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Airport hangar project begins

This article is brought to you by The Bryan Times

By Ron Osburn

Jul 1, 2022

Visitors to the July 4th Fly-In Breakfast at the Williams County Regional Airport this year will see a couple of new things. One, a classic car cruise-in has been added to the Fly-In this year. And two, attendees will notice ground has been broken on a new $2 million dual-purpose hangar, just east of the airport office.

This past Monday, Brent Wilson, of the Williams County Regional Airport Authority, updated county commissioners on the project, which has been discussed since mid-2021, when commissioners approved paying $25,000 to Delta Airport Consultants, headquartered in Virginia, for a feasibility study.

At the time, Wilson said other counties, including Auglaize and Lake counties in Ohio, utilize a building at their respective airports mostly as a hangar for private planes, but also as a staging facility for use during emergencies by agencies and entities such as the local and federal Emergency Management Agencies, the Red Cross and the National Guard. So rather than just have an EMA building that sits empty 95% of the time, these counties have buildings at the airport that serve a dual purpose, he explained.

The hangar’s current estimated cost of $2.35 million — before expected reimbursements — has more than doubled since the September 2021 estimate of about $1.1 million. However, inflation and price hikes on materials and labor have spiked in the past year, pushing up the price, along with the cost of some “add-ons,” such as a pair of offices and a storage closet, with dedicated air conditioning and heat units, that have been added at the request of the Williams County EMA, Wilson said.

Wilson said he anticipates that Federal Aviation Administration will eventually reimburse about $434,000 of the cost to have Delta add a ramp connector from the south end of the hangar to the airport runway ramp.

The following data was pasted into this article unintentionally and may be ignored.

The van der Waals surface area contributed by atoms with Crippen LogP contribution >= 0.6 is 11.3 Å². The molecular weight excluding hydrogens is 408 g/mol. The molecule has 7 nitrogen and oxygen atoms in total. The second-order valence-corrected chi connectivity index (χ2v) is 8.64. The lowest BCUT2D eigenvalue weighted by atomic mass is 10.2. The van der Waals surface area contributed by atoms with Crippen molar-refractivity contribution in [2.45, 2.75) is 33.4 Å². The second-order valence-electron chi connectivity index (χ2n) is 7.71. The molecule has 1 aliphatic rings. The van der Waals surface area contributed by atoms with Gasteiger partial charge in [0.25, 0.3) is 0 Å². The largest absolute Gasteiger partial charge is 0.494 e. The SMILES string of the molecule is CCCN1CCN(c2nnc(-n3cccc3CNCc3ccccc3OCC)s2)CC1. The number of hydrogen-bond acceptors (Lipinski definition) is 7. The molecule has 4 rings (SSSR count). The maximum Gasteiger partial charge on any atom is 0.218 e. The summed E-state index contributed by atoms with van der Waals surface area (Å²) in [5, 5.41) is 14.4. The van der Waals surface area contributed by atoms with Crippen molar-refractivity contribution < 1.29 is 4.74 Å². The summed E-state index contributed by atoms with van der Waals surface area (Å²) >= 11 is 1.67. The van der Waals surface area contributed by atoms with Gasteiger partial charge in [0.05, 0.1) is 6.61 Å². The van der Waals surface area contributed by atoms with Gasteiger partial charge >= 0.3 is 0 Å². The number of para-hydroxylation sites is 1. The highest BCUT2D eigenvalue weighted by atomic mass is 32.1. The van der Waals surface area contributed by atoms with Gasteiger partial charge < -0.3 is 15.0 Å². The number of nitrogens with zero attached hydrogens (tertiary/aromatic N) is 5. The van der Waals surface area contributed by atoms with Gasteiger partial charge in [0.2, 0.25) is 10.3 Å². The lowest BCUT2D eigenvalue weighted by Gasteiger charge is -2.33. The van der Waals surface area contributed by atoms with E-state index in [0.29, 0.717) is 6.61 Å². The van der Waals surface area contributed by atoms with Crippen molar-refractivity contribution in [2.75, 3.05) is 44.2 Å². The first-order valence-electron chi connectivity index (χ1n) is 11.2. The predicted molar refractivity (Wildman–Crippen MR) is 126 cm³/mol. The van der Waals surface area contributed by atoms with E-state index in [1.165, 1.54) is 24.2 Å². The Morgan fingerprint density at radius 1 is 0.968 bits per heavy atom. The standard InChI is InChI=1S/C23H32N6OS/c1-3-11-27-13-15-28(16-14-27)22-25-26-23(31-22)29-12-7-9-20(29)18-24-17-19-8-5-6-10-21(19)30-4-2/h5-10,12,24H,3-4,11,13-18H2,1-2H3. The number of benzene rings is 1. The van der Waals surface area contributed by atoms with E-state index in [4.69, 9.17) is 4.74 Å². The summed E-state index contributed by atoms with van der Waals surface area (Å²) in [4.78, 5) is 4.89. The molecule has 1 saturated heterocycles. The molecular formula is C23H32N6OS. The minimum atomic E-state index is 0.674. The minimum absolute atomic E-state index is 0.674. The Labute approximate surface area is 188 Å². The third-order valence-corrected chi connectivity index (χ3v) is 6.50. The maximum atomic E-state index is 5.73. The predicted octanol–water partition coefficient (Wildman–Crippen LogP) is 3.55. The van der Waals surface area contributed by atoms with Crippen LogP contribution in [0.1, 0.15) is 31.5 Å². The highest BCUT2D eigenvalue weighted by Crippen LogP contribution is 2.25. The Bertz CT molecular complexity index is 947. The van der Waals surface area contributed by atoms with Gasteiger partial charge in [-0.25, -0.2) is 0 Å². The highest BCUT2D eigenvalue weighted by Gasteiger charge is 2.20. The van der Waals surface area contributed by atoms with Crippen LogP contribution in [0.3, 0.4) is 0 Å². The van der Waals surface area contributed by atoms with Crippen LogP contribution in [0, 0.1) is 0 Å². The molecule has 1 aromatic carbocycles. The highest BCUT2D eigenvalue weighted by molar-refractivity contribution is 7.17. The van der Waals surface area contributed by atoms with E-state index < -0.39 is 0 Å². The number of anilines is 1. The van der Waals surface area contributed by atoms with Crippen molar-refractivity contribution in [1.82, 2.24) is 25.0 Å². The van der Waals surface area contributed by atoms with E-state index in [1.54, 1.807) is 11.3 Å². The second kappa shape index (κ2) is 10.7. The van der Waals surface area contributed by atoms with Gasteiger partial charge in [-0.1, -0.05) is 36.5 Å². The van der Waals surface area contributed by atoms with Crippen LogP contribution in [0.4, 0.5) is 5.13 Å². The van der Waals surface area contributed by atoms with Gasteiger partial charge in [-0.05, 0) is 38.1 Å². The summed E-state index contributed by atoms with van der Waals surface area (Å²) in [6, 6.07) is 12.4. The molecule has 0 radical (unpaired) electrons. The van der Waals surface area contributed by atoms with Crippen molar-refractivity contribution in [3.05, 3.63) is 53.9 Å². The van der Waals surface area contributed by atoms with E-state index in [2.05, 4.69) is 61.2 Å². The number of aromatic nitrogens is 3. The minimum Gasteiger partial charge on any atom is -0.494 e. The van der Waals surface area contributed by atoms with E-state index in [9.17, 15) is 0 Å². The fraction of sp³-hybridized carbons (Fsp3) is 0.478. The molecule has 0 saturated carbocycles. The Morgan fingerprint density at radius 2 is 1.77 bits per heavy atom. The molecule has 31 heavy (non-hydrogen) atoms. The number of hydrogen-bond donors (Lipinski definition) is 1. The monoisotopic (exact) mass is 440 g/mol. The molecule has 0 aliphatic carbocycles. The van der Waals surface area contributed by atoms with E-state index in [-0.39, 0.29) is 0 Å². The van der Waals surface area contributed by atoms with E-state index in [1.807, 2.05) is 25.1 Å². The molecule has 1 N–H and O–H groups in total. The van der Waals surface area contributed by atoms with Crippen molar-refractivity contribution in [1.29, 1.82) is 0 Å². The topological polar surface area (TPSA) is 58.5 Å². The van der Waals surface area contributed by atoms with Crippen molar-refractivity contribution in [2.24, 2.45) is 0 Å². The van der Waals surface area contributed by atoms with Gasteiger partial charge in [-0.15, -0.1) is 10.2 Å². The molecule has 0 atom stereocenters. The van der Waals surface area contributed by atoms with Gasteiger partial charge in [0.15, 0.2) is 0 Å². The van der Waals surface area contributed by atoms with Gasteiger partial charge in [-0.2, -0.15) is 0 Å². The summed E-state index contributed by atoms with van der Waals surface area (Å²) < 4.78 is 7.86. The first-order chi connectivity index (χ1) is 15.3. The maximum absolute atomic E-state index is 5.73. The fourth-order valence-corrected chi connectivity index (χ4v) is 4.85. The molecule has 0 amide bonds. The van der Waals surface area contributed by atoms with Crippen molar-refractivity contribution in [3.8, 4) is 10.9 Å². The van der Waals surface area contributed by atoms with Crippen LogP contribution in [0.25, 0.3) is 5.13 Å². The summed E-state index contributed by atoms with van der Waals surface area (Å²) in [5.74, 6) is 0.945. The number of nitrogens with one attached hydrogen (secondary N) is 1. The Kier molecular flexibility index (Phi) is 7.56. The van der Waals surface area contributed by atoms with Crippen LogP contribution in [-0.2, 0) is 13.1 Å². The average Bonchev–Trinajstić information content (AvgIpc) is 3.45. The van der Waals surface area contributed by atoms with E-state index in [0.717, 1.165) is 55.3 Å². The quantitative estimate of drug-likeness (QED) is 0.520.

“Asphalt has gone up here. I am hoping that it is not that much, and (Delta) can still stick to their price. We are at $2.35 million (but) we get $434,000 back (from the FAA) in 2024 ... our budget was $2 million, so it brings the cost back under budget at $1.9 million,” Wilson told commissioners.

In response to a question from Julie Beagle of the county auditor’s office about the guarantee of reimbursement, Wilson said the county airport’s participation in a ACIP, or Airports Capital Improvement Plan, guarantees a 90% reimbursement, plus 5% anticipated reimbursement from the state of Ohio.

He then requested about $76,000 for Thiel Construction to obtain initial necessary construction permits and $240,000 for Delta’s fees to begin the project.

“So in essence, we need to be prepared to have ... $2.354 million set aside to draw from, with the understanding that some of that will be coming back in by grant,” said Commissioner Lew Hilkert. He then indicated that commissioners have also dedicated $750,000 the county is receiving from the Montpelier solar field project to be applied to offset the cost of the dual purpose hangar.

In addition, revenue from hangar rental fees and jet fuel sales will also be dedicated to offset hangar costs, Wilson added.

In separate receipts and expenditures, Wilson said the airport expects an additional $159,000 this year from the Biden Administration on top of the normal $150,000 annual funding from the FAA to go toward equipment.

“We are going to purchase our own snow plow equipment here in October. It’s going to be basically a tractor with a loader on the front of it that will have a push blade or a hydraulic blade to help take care of the runway,” Wilson said, adding the airport will also buy a broom that attaches to the tractor to sweep the runway.

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